Director: Ed Zwick
Cast: Daniel Craig, Liev Schreiber, Jamie
Bell, Alexa Davalos, Allan Corduner, Mark Feuerstein, Tomas Arana, Iben Hjejle, Jacek Koman, George MacKay
RunTime: 2 hrs 15 mins
Released By: Shaw
Rating: PG (Some Violence)
Official Website: http://www.defiancemovie.com/
Opening Day: 5 February 2009
on an extraordinary true story, "Defiance" is an
epic tale of family, honor, vengeance and salvation in World
War II. The year is 1941 and the Jews of Eastern Europe are
being massacred by the thousands. Managing to escape certain
death, three brothers take refuge in the dense surrounding
woods they have known since childhood. There they begin their
desperate battle against the Nazis. Daniel Craig, Liev Schreiber
and Jamie Bell star as brothers who turn a primitive struggle
to survive into something far more consequential – a
way to avenge the deaths of their loved ones by saving thousands
Edward Zwick continues giving backhanded Hollywood compliments to oppressed minorities in the “Defiance”, headlined by the newly minted A-list presence in Daniel Craig as a blond-haired, blue-eyed saviour to hunted Jews in 1941 Belarus. Just as in “Glory”, “The Last Samurai” and most egregiously in “Blood Diamond,” Zwick finds little but potent ways of insulting his through a veil of good intentions and it doesn’t show signs of stopping here. But surprisingly, Zwick manages to create a grim world here based on true events and characters – making it more than a little affecting – set in the claustrophobic forests, brought down to earth with swirling ideas about the price of survival in a time hardly worth living in.
For all its over-the-top pitches, it is stupendously manipulative in how much effective pathos it wrings out of its leading men. It revolves around a dynamic of quiet anger and deep convictions to what four brothers believe should be the best way to lead their people into the brighter light that they know has to shine one of these days. The eldest, Tuvia Bielski (Craig) advocates an agrarian society that depends on a more defensive approach of elusive subsistence of growing, stealing and rationing food. His two youngest siblings, Asael Bielski (Jamie Bell) and Aron Bielski (George MacKay) join this form of resistance. However, Zus Bielski (Liev Schreiber) – by far the most appealing character – chooses to fight back with the help of the scheming remnant Soviet Army, at times even letting his desire for continued vengeance obscure the idea of his identity in a period when that’s all that is needed to be exterminated.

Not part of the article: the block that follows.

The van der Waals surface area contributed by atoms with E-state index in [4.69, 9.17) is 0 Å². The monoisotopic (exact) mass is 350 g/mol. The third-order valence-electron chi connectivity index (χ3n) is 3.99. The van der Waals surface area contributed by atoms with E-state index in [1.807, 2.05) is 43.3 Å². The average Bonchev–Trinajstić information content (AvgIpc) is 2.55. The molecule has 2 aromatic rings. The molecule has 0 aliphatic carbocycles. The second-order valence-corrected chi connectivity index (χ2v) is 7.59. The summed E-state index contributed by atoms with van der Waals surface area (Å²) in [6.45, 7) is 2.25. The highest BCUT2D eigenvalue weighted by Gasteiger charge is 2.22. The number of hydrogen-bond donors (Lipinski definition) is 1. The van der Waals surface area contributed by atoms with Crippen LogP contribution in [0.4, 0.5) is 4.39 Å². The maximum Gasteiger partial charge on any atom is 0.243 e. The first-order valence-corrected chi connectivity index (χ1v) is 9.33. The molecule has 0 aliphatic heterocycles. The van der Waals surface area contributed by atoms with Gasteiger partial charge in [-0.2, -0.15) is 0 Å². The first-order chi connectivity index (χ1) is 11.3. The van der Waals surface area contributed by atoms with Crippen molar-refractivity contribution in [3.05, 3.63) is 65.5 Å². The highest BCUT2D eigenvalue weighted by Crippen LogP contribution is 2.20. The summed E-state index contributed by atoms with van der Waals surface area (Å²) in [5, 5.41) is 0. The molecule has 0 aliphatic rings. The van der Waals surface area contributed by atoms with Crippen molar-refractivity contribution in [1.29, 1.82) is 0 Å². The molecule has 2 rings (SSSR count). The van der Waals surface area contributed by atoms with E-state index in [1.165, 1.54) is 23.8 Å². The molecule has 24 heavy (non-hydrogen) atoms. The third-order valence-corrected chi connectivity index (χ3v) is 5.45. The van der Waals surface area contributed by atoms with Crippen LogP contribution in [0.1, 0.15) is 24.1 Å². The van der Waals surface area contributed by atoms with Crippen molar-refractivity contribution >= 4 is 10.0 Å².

At its most melancholic, “Defiance” asks questions of the deep paradoxes in being Jewish. It questions, quite relevantly, the necessity of killing in order to survive – a raid on Nazis is juxtaposed with a joyous wedding of young Jews – and the expendability of present humanity to preserve future generations. But for its entire story’s intrinsic worth, Zwick does bring a sledgehammer approach to most of the proceedings. When Nazis or Jews aren’t getting gunned down, the silence is filled with rousing speeches on valour in the face of adversity, romantic gazes and religious iconography (courtesy of an old rabbi) of Moses/Tuvia leading his people towards the Promised Land. It does draw away the idea of victimisation and fatality of a Nazi period film but doesn’t do very much to create a lasting intent of realism, just the pursuit of idealism.
(Overly cooked melodramatics tempered with an inherently rousing story)
Review by Justin Deimen